Denmark Moves to Ease Banks’ Pain as Krone Battle Takes TollFrances Schwartzkopff and Peter Levring
Denmark’s central bank raised limits on overnight accounts fourfold, easing the pressure from negative rates on banks amid a two-month battle to defend the krone’s peg to the euro.
The central bank increased the total amount lenders may hold in current accounts to 145 billion kroner ($21 billion) from 37 billion kroner, it said in a statement today. The Copenhagen-based bank cited high levels of deposits, on which banks are charged 0.75 percent after rates were cut to negative to deter inflows. The current account rate is zero.
The deposits “have increased considerably as a consequence of Danmarks Nationalbank’s purchase of foreign exchange in the market and the suspension of government bond issuance,” the bank said.
The amount lenders hold in deposits has more than tripled since January after Switzerland’s central bank lifted the franc’s peg to the euro, sparking bets on that Denmark would be forced to do the same. While currency flows suggest speculators have now lost their appetite, pressure on the krone is coming from European Central Bank’s bond purchases driving yields down in the euro area, making Danish assets more appealing.
Central bank Governor Lars Rohde said at a press conference Wednesday that the bank has the sufficient means to defend the peg and has the ability for “unlimited” interventions when there’s pressure on the krone to strengthen.
Rohde’s job is to target 7.46038 kroner per euro inside a
2.25 percent band. In practice, the bank only tolerates swings up to 0.5 percent. The currency traded around 7.4580 in Copenhagen, local time.
Danish investors were primarily responsible for the pressure on the krone in January and February, when the central bank intervened in the currency markets for 275 billion kroner, the bank said today. Two-thirds of the inflow of foreign currencies into the country came from pension funds and other domestic participants, it said.
The bank, which has cut rates four times this year to defend the peg, said today the change to the current account limits, which will be effective March 20, won’t affect the transmission of the negative deposit rate to the money market. Record-low rates are helping to boost the economy, the bank said.
The bank raised its economic growth forecasts for this year and next, also citing a weakened krone. Gross domestic product will expand by 2 percent in 2015 and 2.1 percent in 2016, compared with forecasts of 1.7 percent and 2 percent. The bank said it’s watching the housing market where signs of a new bubble are emerging, urging new tax measures to curb price swings.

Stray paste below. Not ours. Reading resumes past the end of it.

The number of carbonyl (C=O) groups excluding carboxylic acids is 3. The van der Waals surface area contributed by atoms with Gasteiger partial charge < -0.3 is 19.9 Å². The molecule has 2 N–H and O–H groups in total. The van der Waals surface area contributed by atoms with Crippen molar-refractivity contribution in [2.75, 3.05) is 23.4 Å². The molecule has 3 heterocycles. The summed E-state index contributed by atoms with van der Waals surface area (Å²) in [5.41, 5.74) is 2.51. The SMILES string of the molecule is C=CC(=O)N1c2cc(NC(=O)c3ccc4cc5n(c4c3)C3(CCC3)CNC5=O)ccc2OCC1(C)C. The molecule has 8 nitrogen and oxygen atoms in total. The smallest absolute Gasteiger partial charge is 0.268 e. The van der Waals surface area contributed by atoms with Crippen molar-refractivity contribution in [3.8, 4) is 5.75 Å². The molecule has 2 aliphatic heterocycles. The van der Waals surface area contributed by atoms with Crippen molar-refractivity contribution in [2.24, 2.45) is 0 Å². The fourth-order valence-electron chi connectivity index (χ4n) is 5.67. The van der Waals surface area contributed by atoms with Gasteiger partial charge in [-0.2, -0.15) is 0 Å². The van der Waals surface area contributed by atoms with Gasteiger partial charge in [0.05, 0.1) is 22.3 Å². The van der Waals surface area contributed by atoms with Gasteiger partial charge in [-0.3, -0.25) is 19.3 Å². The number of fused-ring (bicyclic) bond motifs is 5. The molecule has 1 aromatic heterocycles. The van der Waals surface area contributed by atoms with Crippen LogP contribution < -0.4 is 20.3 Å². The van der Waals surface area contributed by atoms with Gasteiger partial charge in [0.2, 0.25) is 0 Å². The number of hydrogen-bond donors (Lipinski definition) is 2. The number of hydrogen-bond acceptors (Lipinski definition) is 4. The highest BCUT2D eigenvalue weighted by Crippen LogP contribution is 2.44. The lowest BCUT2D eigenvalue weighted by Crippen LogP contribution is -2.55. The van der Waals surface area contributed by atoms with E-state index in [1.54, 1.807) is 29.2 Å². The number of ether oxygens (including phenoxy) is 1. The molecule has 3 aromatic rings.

The move to boost the current account limit suggests the central bank is cognizant of the pressure banks have been under from negative rates and that rates aren’t likely to be raised in the near term, Rasmus Gudum, a Copenhagen-based economist at Svenska Handelsbanken AB, said by phone.
It shows “that going forward we won’t see the deposit rate going to zero or positive any time soon,” Gudum said.
The central bank may raise the limit again later this year, Jens Pedersen, senior analyst at Danske Bank A/S, said in a note. Today’s move benefits only Denmark’s eight largest lenders, and government payments toward the end of 2015 probably will boost banks’ excess liquidity in the krone by 150 billion kroner, to more than 500 billion kroner, he said.
Forward rates suggest there’s still considerable appetite for the krone. The 12-month contract was trading at about
7.4098, or about 457 points lower than the spot price. That compares with a spread just under zero before January, according to data compiled by Bloomberg.
Rohde has cut rates four times since Jan. 15, when the Swiss lifted their cap. In a historic bid to deter stem the krone’s appreciation against the euro, Denmark also suspended sales of government bonds. Rohde has pushed foreign currency reserves to a record high of almost 40 percent of gross domestic product.
That has driven up deposit to as much as 356 billion kroner earlier this month, according to central bank data. That compares with about 100 billion kroner a year ago.